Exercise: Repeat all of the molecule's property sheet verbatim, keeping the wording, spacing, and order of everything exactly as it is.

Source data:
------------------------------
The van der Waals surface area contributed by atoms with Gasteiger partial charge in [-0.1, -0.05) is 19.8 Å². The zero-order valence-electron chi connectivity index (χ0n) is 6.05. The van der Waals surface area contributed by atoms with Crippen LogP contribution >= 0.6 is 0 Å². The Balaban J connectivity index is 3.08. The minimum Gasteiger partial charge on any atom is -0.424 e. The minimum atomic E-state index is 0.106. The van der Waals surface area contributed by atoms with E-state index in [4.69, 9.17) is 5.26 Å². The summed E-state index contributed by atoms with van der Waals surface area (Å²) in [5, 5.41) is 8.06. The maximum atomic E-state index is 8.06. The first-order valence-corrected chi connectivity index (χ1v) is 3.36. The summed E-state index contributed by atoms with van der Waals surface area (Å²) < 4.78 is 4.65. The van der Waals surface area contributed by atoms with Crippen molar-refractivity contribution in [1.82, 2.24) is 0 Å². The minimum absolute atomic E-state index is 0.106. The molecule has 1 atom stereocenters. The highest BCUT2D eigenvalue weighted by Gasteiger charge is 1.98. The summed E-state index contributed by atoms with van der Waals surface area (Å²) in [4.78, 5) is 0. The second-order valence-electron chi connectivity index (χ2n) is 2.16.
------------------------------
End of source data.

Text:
The van der Waals surface area contributed by atoms with Gasteiger partial charge in [-0.1, -0.05) is 19.8 Å². The zero-order valence-electron chi connectivity index (χ0n) is 6.05. The van der Waals surface area contributed by atoms with Crippen LogP contribution >= 0.6 is 0 Å². The Balaban J connectivity index is 3.08. The minimum Gasteiger partial charge on any atom is -0.424 e. The minimum atomic E-state index is 0.106. The van der Waals surface area contributed by atoms with E-state index in [4.69, 9.17) is 5.26 Å². The summed E-state index contributed by atoms with van der Waals surface area (Å²) in [5, 5.41) is 8.06. The maximum atomic E-state index is 8.06. The first-order valence-corrected chi connectivity index (χ1v) is 3.36. The summed E-state index contributed by atoms with van der Waals surface area (Å²) < 4.78 is 4.65. The van der Waals surface area contributed by atoms with Crippen molar-refractivity contribution in [1.82, 2.24) is 0 Å². The minimum absolute atomic E-state index is 0.106. The molecule has 1 atom stereocenters. The highest BCUT2D eigenvalue weighted by Gasteiger charge is 1.98. The summed E-state index contributed by atoms with van der Waals surface area (Å²) in [4.78, 5) is 0. The second-order valence-electron chi connectivity index (χ2n) is 2.16.